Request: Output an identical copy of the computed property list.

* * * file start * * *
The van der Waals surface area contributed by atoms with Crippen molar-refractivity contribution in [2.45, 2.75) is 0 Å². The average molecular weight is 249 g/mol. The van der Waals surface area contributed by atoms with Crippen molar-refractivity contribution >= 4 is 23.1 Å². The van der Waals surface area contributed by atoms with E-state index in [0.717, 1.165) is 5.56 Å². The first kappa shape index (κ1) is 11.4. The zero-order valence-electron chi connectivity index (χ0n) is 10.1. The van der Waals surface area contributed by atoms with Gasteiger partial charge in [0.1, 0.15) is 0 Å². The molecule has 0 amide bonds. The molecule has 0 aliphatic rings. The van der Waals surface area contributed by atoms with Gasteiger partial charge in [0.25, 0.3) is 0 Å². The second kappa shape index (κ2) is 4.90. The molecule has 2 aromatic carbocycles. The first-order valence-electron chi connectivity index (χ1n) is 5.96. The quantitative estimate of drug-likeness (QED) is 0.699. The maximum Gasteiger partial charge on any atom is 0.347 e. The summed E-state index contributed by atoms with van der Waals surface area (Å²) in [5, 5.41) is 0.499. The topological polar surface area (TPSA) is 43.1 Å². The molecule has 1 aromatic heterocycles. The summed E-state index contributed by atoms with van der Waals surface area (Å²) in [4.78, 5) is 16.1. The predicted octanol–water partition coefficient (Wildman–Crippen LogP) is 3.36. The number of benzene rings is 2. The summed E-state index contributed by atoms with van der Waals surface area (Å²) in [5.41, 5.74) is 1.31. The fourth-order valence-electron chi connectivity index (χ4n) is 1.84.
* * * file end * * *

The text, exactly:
The van der Waals surface area contributed by atoms with Crippen molar-refractivity contribution in [2.45, 2.75) is 0 Å². The average molecular weight is 249 g/mol. The van der Waals surface area contributed by atoms with Crippen molar-refractivity contribution >= 4 is 23.1 Å². The van der Waals surface area contributed by atoms with E-state index in [0.717, 1.165) is 5.56 Å². The first kappa shape index (κ1) is 11.4. The zero-order valence-electron chi connectivity index (χ0n) is 10.1. The van der Waals surface area contributed by atoms with Gasteiger partial charge in [0.1, 0.15) is 0 Å². The molecule has 0 amide bonds. The molecule has 0 aliphatic rings. The van der Waals surface area contributed by atoms with Gasteiger partial charge in [0.25, 0.3) is 0 Å². The second kappa shape index (κ2) is 4.90. The molecule has 2 aromatic carbocycles. The first-order valence-electron chi connectivity index (χ1n) is 5.96. The quantitative estimate of drug-likeness (QED) is 0.699. The maximum Gasteiger partial charge on any atom is 0.347 e. The summed E-state index contributed by atoms with van der Waals surface area (Å²) in [5, 5.41) is 0.499. The topological polar surface area (TPSA) is 43.1 Å². The molecule has 1 aromatic heterocycles. The summed E-state index contributed by atoms with van der Waals surface area (Å²) in [4.78, 5) is 16.1. The predicted octanol–water partition coefficient (Wildman–Crippen LogP) is 3.36. The number of benzene rings is 2. The summed E-state index contributed by atoms with van der Waals surface area (Å²) in [5.41, 5.74) is 1.31. The fourth-order valence-electron chi connectivity index (χ4n) is 1.84.